As this is a new endeavor, I welcome any feedback from you, readers (and seasoned BookTubers) so I can make my videos better (and one day be an Internet celebrity). 😉

Sunday Salon: It Was A Great Week Edition

Currently// in my jammies, but about to switch on Uber so I can schlep folks to and from their Super Bowl festivities.

Celebrating// the fact that, after three months of applications, interviews, and rejections, my husband got a job!!!!!!!!! I know it has boosted his self-esteem and self-worth, and taken a little of the financial pressure off of our situation. We are also celebrating my invitation to interview for the Combined-Integrated Clinical and Counseling Psychology PhD program at University of South Alabama. I interviewed there last year, but wasn’t selected. Here’s hoping second time’s the charm!

Watching// Hail, Caesar! I love the Coen Bros, but this movie just felt like butter scraped over too much bread. There was a lot going on and the story felt thin. Having said that, it was very entertaining, and I LOVED the musical number with Channing Tatum (and I’m not on Team Channing or anything).

Not Watching// the Super Bowl. Or anything on television, for that matter. I’ve been too busy reading all the books!

Reading// several Tournament of Books selections. I finished The Sellout by Paul Beatty and Our Souls At Night by Kent Haruf, both of which were very good. I also tried to reading The Invaders by Karolina Waclawiak, but it wasn’t working for me, so I DNF’d it and moved on.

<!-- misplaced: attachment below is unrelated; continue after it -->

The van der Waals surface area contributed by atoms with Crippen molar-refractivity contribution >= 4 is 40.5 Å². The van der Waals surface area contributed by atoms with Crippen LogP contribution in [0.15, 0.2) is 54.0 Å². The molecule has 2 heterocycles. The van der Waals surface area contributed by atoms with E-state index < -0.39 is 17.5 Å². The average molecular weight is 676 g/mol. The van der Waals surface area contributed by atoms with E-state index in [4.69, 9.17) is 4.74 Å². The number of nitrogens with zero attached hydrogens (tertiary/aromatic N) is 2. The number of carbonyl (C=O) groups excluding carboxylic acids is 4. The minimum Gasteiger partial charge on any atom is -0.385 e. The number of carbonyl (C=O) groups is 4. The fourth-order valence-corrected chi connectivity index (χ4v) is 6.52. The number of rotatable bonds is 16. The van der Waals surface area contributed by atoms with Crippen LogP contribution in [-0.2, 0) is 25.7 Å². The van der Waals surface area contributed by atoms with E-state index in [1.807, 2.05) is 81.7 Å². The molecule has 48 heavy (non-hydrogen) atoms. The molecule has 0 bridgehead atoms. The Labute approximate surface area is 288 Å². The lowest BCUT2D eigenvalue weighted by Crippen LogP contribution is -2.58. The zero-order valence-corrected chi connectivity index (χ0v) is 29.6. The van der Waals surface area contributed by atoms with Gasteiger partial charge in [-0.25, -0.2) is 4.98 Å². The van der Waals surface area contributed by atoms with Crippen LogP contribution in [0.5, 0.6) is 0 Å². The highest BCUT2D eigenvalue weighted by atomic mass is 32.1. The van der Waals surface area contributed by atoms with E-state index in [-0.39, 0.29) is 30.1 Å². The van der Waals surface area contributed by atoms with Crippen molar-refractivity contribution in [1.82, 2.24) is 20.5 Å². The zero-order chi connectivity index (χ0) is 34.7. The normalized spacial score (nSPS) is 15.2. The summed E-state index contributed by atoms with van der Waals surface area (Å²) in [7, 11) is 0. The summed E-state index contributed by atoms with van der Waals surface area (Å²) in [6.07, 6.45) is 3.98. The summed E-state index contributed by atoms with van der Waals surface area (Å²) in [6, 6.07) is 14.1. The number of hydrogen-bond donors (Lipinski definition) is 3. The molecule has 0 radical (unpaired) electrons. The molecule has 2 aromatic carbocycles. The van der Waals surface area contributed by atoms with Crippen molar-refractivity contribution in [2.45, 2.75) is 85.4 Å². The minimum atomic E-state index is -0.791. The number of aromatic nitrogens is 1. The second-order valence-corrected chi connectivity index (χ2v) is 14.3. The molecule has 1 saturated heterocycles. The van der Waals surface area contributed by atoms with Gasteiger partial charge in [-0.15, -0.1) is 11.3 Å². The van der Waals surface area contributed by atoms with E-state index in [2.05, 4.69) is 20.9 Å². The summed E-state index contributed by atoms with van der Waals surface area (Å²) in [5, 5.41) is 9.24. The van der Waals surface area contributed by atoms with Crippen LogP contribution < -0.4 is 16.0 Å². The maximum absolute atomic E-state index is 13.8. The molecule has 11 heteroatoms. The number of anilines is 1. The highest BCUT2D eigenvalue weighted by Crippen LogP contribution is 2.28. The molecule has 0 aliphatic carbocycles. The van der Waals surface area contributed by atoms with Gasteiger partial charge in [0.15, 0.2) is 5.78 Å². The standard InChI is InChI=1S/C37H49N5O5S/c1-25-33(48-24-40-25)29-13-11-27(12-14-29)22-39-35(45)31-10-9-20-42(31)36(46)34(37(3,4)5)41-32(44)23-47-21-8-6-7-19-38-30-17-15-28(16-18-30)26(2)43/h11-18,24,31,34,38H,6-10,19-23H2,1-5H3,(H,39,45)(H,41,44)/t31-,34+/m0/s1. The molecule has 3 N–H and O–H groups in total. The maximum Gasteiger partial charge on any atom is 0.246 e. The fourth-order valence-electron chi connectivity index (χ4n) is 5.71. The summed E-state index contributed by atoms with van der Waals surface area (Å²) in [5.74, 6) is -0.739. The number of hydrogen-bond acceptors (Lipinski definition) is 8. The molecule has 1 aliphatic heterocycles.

Listening// to lots of books. I am doing the 14-day trial subscription to Scribd right now, and used it to Listen to The Tsar of Love and Techno by Anthony Marra (also TOB and fantastic), and then, on a whim, I started Brief Interview with Hideous Men by David Foster Wallace. I still don’t know what to think about that book, but my dog, Pearl, was unimpressed with the author’s narration (everyone’s a critic?). I have started The Danish Girl, and hope I have time to finish it before my trial runs out.

Attempting// to BookTube. I recorded myself talking about all those aforementioned books I’ve been reading, but now I have to edit it, and it just seems like a lot of work. Maybe I’ll just write it down instead. 😉

Feeling// the Bern. 😉 Not for any particular reason, it just felt right for the SS format.

Well, that’s about it for this week, readers? How was your week? 

A Few Thoughts on Fates and Furies

Fates and Furies by Lauren Groff
Published by Penguin LCC US on 2015
Pages: 390
Format: Hardcover
Source: West Florida Public Library